Degenerative Disc Disease (DDD)
Degenerative disc disease is a common condition that naturally develops with age. Spinal discs serve as cushions between vertebrae, absorbing shock and allowing flexibility of the spine. As we age, our discs gradually lose some of their flexibility and become more fragile, resulting in degenerative discs. While degenerative discs are common, some patients may experience painful symptoms from this condition.
Symptoms of Degenerative Disc Disease
Weakened discs can result in a herniated disc
, compression or spinal stenosis
, all of which can affect the nerves of the spinal cord. This can cause:
Back or neck pain
Radiating pain in the extremities
Numbness or tingling in the limbs
Muscle weakness and difficulty walking
The general degeneration of discs happens to virtually all people as they age. Typically, degenerative disc disease is only considered a condition in need of treatment if symptoms are present.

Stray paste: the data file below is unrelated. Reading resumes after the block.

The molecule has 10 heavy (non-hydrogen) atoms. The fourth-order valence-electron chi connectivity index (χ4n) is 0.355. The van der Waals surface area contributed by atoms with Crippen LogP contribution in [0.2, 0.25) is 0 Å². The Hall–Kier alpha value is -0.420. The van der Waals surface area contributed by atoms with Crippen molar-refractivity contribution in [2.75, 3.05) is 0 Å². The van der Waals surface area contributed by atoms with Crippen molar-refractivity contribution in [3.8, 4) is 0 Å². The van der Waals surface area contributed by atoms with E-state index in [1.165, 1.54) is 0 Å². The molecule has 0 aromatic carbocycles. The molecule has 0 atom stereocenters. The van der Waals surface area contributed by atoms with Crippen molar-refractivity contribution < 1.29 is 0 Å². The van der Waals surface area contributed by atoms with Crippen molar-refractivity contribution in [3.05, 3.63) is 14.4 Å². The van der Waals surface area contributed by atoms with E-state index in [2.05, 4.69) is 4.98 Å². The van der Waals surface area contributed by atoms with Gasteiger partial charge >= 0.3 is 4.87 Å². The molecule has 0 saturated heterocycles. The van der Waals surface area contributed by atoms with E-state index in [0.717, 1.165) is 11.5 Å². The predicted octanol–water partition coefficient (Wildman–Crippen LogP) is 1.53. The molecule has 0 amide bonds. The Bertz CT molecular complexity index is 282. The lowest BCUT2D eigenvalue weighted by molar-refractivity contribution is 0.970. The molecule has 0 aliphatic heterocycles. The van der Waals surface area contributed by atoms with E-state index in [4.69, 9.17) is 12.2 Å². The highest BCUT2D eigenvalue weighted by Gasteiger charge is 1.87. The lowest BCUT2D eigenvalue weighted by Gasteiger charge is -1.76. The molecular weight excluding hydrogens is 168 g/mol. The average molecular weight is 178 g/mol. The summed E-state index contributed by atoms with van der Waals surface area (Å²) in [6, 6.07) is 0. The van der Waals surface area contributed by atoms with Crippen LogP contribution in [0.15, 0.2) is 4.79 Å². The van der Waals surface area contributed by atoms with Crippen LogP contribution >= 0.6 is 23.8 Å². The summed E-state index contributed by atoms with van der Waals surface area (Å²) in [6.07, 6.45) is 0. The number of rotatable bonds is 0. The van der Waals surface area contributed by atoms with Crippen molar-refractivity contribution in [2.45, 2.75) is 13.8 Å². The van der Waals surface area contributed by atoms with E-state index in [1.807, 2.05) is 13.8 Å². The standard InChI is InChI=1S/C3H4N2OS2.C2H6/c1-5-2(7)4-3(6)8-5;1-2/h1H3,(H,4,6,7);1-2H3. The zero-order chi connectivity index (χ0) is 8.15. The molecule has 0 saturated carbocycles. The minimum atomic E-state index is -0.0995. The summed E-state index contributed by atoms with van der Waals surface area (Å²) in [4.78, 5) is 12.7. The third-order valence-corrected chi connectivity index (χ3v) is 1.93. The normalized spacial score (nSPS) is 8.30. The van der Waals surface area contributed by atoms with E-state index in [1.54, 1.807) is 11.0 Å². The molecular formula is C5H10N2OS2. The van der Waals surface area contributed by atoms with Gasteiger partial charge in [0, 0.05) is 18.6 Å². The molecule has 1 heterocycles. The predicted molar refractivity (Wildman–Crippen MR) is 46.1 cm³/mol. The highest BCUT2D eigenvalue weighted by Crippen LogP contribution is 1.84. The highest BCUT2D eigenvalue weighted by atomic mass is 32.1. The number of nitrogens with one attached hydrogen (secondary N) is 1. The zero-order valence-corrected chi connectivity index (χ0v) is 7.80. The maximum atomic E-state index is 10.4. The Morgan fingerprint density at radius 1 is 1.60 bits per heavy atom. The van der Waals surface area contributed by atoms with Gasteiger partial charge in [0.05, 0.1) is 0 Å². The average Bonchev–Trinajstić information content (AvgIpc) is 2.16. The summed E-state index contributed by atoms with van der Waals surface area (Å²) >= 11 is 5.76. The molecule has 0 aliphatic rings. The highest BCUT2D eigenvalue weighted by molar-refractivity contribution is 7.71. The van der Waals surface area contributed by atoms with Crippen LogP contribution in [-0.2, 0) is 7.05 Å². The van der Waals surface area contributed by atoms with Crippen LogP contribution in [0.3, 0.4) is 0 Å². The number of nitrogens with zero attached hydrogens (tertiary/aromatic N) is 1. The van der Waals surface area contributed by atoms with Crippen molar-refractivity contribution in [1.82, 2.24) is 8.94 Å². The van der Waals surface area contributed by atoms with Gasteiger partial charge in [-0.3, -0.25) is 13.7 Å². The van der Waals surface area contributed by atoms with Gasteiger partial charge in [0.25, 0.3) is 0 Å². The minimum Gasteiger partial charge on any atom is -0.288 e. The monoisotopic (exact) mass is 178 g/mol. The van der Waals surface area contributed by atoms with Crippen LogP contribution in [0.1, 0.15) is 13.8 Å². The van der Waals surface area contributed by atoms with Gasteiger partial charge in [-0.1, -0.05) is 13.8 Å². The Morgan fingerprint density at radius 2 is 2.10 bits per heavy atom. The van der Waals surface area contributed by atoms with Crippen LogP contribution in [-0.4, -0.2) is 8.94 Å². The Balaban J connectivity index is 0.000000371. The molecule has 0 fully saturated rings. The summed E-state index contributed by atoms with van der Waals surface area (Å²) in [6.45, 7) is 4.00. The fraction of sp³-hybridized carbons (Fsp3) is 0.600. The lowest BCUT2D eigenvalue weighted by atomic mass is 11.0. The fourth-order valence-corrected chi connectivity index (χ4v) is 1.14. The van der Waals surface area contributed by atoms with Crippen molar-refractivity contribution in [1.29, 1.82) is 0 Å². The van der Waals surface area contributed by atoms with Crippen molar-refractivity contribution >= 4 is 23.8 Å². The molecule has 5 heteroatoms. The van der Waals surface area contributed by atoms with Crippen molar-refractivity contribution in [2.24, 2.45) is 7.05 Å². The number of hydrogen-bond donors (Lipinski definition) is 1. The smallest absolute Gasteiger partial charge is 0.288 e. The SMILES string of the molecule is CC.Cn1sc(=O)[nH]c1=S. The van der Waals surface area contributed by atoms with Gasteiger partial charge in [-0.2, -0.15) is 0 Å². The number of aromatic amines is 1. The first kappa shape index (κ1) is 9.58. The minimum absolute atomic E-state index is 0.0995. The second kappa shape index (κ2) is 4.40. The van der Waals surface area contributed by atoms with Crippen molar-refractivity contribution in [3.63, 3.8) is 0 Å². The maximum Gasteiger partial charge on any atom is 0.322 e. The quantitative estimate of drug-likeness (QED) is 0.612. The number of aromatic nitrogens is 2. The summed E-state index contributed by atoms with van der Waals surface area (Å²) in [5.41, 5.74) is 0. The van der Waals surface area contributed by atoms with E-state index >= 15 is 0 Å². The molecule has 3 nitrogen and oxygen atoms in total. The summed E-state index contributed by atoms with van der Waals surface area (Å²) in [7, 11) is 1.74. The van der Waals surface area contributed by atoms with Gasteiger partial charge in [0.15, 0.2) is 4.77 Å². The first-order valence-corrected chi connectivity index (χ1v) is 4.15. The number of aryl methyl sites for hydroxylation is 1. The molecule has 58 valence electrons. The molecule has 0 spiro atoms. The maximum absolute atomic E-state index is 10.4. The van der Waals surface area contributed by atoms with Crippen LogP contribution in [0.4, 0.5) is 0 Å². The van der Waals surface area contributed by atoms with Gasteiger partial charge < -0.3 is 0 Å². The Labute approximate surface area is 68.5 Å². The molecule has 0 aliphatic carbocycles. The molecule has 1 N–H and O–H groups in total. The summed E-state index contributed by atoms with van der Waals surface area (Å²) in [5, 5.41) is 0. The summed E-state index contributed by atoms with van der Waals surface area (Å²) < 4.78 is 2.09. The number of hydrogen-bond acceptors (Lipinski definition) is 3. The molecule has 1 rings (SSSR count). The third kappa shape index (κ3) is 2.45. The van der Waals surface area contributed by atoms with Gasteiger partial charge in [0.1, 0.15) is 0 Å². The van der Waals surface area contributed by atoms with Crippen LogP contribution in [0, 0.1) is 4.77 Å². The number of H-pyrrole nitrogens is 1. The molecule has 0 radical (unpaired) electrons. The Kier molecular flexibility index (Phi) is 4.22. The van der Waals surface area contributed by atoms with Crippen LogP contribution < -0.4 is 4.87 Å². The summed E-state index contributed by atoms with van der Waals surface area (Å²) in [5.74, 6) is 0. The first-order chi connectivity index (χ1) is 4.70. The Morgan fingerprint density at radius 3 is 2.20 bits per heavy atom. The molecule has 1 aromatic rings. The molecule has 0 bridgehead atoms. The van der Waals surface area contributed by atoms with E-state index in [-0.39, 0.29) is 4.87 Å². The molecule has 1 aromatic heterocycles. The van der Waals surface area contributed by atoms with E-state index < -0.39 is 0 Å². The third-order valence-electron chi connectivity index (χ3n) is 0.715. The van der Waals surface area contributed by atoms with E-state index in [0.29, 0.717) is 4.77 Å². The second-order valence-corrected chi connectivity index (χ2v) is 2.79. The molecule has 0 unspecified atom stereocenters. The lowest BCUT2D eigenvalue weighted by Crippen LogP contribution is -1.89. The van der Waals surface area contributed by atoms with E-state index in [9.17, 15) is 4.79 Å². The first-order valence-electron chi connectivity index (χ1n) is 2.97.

Causes of Degenerative Disc Disease
With age, the fibrous outer portion of discs become less elastic and more brittle. The soft, gel-like inner core of discs begin to dry and shrivel. This condition is not actually a “disease,” but a natural process that happens to everyone with age. When spinal discs become herniated or develop bone spurs, patients are more likely to experience symptoms.
Patients who smoke, are obese or perform regular activity that puts strain on the spine are at a higher risk for developing symptoms from degenerative disc disease. Trauma can also contribute to the degeneration of discs.
Diagnosis of Degenerative Disc Disease
In order to determine if the patient is suffering from degenerative disc disease, doctors will typically perform some or all of the following diagnostic procedures:
Complete physical examination
Testing flexibility and identifying symptoms
X-rays of the spine
MRI or CAT scan
After performing the necessary tests, the doctor and patient can determine the best treatment plan.
Treatment of Degenerative Disc Disease
For most cases, non-surgical treatment including physical therapy, medication and rest are recommended. If nerve root compression is evident or if non-surgical techniques fail to improve symptoms, a surgical procedure may be the best treatment. There are a variety of surgical procedures
available, including minimally invasive options, depending on the severity and location of your condition.
Contact us today
to schedule an appointment or to learn more about degenerative disc disease.